8. I am going to take a risk here, and I want to be careful because I agree with alot of what has been said with regards to sacrament meeting. Even still, this ultimately would come down to Sacrament Meeting should be only about the Atonement in a narrow way. 52 sundays per year, 70-80 years of Church attendance, that would get really, really, stagnate. Why not just focus on keeping it spiritual at any level, with just the minor exclusion of no more talks about food storage or other trivial Church programs, FHE, etc. Share faith, talk about the gospel, talk about the Savior, talk about thing’s that engage participation. Perhaps the Bishops should assign less topics, and just give these guidelines, again whatever you do, please no more talks about food storage.

  9. On sacrament meetings. We have focussed on the whole life of christ. each speaker takes a part and even then you don’t have enough sundays. Some talks about the marriage in cana, someone else on the temptations etc…

    I agree about the easter thing, but what would people want from that ‘special’ easter sunday meeting? I think it is great but what would we do… i gotta be honest i am currently preparing one right now, so any advice would be great.

    Back to original question: I think making friends with people outside of the church. I hope this is not taken in the wrong way, i think people shoull do this for its own sake not as a conversion tool. I just in general think this would be a good thing for the general membership (and I come from England). but if people do have more contact with people outside then it is more likely that people will be sharing the gospel.

  10. Ray,

    Those are awesome suggestions! Kuri, I agree completely about Easter! I posted last year on why Mormons don’t celebrate Easter. That’s a big problem, IMO.

    As for missionary work, I think there is far too little emphasis on reactivating inactives. It should be much easier to get someone to start going to church who used to come, than to find people cold turkey. I think missionary work expends too much effort on finding new people, than activating people we already have.

    They say in business it’s much easier to keep a returning customer than to find a new customer.

  11. The most important missionary message to wards that all bishops and SPs should make clear to all members is that every single week, there are people in that meeting who are investigators – some are non-members, some are members, some are returning less actives. People need to open their eyes and hearts and welcome everyone every single week.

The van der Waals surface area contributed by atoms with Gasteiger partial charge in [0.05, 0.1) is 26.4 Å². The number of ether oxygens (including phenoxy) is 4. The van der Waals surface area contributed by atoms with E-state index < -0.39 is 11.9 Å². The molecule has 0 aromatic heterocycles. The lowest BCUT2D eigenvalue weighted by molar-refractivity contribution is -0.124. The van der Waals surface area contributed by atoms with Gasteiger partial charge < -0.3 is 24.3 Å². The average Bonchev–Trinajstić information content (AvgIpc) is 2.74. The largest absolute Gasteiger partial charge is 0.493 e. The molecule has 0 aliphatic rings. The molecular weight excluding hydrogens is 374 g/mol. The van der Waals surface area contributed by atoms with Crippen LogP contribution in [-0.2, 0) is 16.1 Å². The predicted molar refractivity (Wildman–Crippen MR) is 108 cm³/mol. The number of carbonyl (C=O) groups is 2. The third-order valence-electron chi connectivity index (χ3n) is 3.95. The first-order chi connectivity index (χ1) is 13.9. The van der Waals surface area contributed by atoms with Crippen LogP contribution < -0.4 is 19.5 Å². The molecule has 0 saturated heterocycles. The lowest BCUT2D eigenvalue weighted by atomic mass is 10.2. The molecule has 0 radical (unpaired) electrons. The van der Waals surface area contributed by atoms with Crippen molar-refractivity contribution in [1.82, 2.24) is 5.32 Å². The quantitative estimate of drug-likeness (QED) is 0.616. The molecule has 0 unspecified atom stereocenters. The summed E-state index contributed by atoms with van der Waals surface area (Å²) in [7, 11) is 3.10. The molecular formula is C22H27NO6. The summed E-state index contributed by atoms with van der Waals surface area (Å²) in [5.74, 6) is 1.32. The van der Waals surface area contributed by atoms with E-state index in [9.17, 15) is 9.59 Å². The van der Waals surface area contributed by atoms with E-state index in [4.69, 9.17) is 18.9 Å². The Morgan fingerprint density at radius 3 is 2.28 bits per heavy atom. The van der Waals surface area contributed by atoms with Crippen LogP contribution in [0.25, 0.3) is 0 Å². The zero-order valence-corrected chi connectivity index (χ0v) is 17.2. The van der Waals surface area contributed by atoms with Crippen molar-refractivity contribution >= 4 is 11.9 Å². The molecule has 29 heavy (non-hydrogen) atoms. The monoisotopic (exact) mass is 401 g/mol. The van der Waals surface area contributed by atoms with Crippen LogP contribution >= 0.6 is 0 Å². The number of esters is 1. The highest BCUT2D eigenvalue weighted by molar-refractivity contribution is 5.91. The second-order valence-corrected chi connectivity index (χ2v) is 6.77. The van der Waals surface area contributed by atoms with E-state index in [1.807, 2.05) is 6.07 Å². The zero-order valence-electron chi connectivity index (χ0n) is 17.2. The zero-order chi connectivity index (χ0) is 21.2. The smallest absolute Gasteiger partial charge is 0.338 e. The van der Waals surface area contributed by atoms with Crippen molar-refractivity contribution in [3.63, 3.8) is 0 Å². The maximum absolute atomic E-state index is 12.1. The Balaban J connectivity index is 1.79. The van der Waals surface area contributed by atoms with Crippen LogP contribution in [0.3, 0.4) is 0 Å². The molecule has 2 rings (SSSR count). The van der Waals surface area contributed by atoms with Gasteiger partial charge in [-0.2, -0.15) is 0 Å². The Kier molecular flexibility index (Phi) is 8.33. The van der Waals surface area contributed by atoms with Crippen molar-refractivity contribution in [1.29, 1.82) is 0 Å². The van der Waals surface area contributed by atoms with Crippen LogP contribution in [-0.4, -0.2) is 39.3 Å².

I love the notion that our meetings should be interesting and spiritual enough that people want to come to experience it. I think that could be done through music. Frankly, we have no pomp or ceremony, and we conduct our meetings like a business review. It’s a tough sell when people expect religion to be either ceremonial (like Catholicism or Orthodoxy) or invigorating (like the non-denomination Christians or the SBC). I sometimes think of something a business consultant said to our team at work: “You people look bored. You’re boring each other. And you’re boring me.” Boring people isn’t Christlike. Jesus wans’t boring.

  12. “I love the notion that our meetings should be interesting and spiritual enough that people want to come to experience it. I think that could be done through music.”

    With all due respect, most of the LDS adult music services at the local level have presented the same quality of experience as attending an elementary school program. I have never had the same experience from a music program, as I have when someone just gave a really good talk.

    That being said, I agree that we probably ought to distance our religious culture a bit more from Corporate America.

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    Thanks everyone. I actually am going to compile a summary of things suggested here and pass it on to the Committee Chairman and the Stake President.

    #1 – CB, Your #2 is interesting for our stake. Our Stake President has instructed the stake and ward/branch leaders to examine what they do and what they would change if 50% of all people in attendance in our meetings and activities were not LDS. He’s not talking about watering down the Gospel message, but rather eliminating stupid, thoughtless, off-putting, cultural things that drive people away or draw unnecessary distinctions.

    #3 – kuri, I would LOVE to see a little more flexibility for Christmas and Easter. I think that could get a bit hairy in areas where three or four congregations, but a combined worship service of multiple congregations at a unique time would be wonderful.